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You may be thinking it’s a little late for an Advent reflection. We’ve already celebrated; our Savior is born! He is here! And yet, He has not come in all his fullness. We are still waiting.

As Christians, waiting is our posture before God. God uses our waiting to transform us into his likeness. How do we persevere in hope as we wait? We can learn from Mary. As the life of Christ grew inside her, so the life of Christ grows within us as we wait for his second coming. And just as pregnancy is not always pleasant and is sometimes painful – so we wait in both pain and hope, bearing the life of Christ until He comes in all fullness, and we are delivered.

In Luke 1:26-38 we read of the angel’s message to Mary and also her response. The angel calls Mary “highly favored”. That’s our story too, favored by God, invited to participate in his Kingdom through Christ. The angel said, “Do not be afraid.” I’ve heard this is the most often repeated command in Scripture. What makes us afraid to trust, afraid to hope? Do we really believe that God is good? Mary asks: “How can this be?” Often we can’t see or imagine how God will work. We don’t see how something can possibly happen, or change, or be resolved. We can fill in the blank with all kinds of reasons why our hope seems impossible.

How can God break into such a broken place, a place like this? Do we really believe that all things are possible with God? The same Holy Spirit that overshadowed Mary and allowed her to conceive, though she was a virgin, also lives in us, right here, and right now.  And to encourage her, the angel gave a tangible example of Elizabeth, who was now in her 6th month of pregnancy though she was past child-bearing age. May God also grant us encouragement as we see his work in and through others.

As we look forward to what the Lord will do in 2016, may we have grace, strength, and courage to say, “Yes!” to his plans. May we respond with the same attitude of heart as Mary, “Behold, I am the handmaid of the Lord; let it be to me according to your word.”

I wonder what He will bring to birth in 2016, in Safe Church Ministry, in the CRCNA, and in his world. May we learn the Advent posture of expectant waiting as his plans and purposes unfold.


Thanks, Bonnie, for your post Christmas advent reflection.  You suggest being hopeful as we wait for Christ to come in all his fullness.  We wait for the “not yet” even as we have experienced the “already.”  I hand it to you, Bonnie, that you have a very positive attitude toward one of the great difficulties and frustrations of the Christian faith, the expectant waiting for Christ’s return.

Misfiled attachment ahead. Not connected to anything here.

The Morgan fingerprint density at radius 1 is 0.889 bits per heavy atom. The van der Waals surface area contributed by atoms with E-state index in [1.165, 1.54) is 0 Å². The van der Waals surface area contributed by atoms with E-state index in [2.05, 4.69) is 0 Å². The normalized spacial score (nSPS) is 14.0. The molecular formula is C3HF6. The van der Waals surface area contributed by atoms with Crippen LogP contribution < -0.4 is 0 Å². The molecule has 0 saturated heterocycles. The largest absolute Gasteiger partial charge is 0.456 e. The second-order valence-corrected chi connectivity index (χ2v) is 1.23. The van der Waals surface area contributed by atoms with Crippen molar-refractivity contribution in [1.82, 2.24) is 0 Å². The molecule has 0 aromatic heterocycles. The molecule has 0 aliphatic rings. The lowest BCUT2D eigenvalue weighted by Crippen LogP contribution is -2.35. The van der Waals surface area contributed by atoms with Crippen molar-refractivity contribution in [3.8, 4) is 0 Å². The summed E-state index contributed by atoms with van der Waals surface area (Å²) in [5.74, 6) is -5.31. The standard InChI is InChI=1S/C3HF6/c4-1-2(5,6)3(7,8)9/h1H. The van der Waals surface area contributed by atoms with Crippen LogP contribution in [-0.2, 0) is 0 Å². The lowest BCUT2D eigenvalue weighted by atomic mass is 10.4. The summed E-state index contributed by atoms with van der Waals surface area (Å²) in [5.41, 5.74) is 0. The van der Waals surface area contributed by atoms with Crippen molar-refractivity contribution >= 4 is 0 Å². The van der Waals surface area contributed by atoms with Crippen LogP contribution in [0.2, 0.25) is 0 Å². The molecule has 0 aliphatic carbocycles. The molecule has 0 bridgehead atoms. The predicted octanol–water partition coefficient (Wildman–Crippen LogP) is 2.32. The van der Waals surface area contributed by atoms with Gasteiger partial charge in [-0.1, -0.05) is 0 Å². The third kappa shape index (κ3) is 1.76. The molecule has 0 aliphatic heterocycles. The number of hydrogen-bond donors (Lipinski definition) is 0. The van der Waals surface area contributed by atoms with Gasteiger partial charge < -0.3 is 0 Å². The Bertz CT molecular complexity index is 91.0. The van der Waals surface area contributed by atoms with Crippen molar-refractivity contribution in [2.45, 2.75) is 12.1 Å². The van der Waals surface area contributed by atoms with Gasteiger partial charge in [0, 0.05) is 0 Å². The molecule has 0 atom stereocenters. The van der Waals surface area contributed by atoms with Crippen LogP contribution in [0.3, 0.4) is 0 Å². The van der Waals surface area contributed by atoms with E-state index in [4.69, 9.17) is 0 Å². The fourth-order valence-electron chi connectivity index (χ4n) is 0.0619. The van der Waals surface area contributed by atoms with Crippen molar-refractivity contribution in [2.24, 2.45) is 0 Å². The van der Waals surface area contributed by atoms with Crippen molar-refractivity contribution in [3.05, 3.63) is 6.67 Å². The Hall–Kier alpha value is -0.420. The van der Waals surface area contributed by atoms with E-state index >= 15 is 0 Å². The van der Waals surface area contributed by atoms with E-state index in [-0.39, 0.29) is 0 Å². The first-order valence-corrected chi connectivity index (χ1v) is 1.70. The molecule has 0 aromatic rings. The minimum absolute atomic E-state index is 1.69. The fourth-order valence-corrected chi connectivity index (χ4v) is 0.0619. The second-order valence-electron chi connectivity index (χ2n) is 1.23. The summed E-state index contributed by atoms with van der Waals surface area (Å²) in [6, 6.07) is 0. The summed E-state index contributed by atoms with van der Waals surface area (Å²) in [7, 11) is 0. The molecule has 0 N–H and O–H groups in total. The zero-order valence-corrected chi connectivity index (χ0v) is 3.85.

For the skeptic, he/she would call your expectant waiting unreasonable, beyond the scope of rational thinking. When do you finally give up and start realizing maybe this expectation is mere wishful thinking?  

The apostle Paul thought the return of Christ would occur during his lifetime.  The apostle John, while in exile on the island of Patmos, was awaiting the apocalypse to happen at any time and that he would see it.  The Christian crusaders thought they were carrying out the final battle of Armageddon against the forces of evil in the 12th and 13th centuries.  During the time of the Reformation, many Christians thought the Roman Catholic pope was the anti-Christ and that the end of time was about to take place.  There were those in the 1960's who thought John Kennedy was the anti-Christ and that we were in the end times.  Christian radio host Harold Camping of Family Radio predicted the return of Christ for2011, but it didn’t happen either.  That is just the tip of the iceberg of those who thought the return of Christ should have already happened.  They too, like you, were waiting for the “not yet” of Christ’s kingdom, but were found to be disillusioned.  Other Christians have given up altogether on Christ’s actual return and have spiritualized the thoughts and teachings of a future kingdom. The skeptic stands by on the side line and suggests that such unfulfilled wishful thinking makes Christianity suspect.  

But you, Bonnie, are staying the course, expectantly hanging on to your hope for Christ’s return.  So I laud you and hope you are right in your expectation. Hang in there.

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